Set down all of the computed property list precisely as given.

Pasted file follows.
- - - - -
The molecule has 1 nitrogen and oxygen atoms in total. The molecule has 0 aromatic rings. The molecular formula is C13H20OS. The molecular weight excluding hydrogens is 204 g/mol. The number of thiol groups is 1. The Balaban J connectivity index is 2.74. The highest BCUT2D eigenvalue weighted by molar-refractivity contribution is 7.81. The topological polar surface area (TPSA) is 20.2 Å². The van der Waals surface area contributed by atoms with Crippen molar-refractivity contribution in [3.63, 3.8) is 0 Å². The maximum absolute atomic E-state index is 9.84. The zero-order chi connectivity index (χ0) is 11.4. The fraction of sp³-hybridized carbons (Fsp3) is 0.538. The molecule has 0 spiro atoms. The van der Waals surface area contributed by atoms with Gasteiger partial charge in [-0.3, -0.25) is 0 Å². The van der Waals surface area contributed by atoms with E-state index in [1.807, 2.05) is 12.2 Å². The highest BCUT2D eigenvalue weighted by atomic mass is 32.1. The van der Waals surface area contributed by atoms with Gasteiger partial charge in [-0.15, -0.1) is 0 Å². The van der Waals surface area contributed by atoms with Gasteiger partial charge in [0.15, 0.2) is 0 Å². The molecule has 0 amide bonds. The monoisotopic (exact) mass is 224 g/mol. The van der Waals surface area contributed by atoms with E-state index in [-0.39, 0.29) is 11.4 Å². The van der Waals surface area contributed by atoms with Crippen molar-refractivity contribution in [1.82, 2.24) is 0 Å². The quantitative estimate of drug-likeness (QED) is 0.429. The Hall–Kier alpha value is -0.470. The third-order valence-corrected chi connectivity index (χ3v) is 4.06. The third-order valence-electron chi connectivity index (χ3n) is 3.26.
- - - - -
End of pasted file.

The molecule has 1 nitrogen and oxygen atoms in total. The molecule has 0 aromatic rings. The molecular formula is C13H20OS. The molecular weight excluding hydrogens is 204 g/mol. The number of thiol groups is 1. The Balaban J connectivity index is 2.74. The highest BCUT2D eigenvalue weighted by molar-refractivity contribution is 7.81. The topological polar surface area (TPSA) is 20.2 Å². The van der Waals surface area contributed by atoms with Crippen molar-refractivity contribution in [3.63, 3.8) is 0 Å². The maximum absolute atomic E-state index is 9.84. The zero-order chi connectivity index (χ0) is 11.4. The fraction of sp³-hybridized carbons (Fsp3) is 0.538. The molecule has 0 spiro atoms. The van der Waals surface area contributed by atoms with Gasteiger partial charge in [-0.3, -0.25) is 0 Å². The van der Waals surface area contributed by atoms with E-state index in [1.807, 2.05) is 12.2 Å². The highest BCUT2D eigenvalue weighted by atomic mass is 32.1. The van der Waals surface area contributed by atoms with Gasteiger partial charge in [-0.15, -0.1) is 0 Å². The van der Waals surface area contributed by atoms with Gasteiger partial charge in [0.15, 0.2) is 0 Å². The molecule has 0 amide bonds. The monoisotopic (exact) mass is 224 g/mol. The van der Waals surface area contributed by atoms with E-state index in [-0.39, 0.29) is 11.4 Å². The van der Waals surface area contributed by atoms with Crippen molar-refractivity contribution in [1.82, 2.24) is 0 Å². The quantitative estimate of drug-likeness (QED) is 0.429. The Hall–Kier alpha value is -0.470. The third-order valence-corrected chi connectivity index (χ3v) is 4.06. The third-order valence-electron chi connectivity index (χ3n) is 3.26.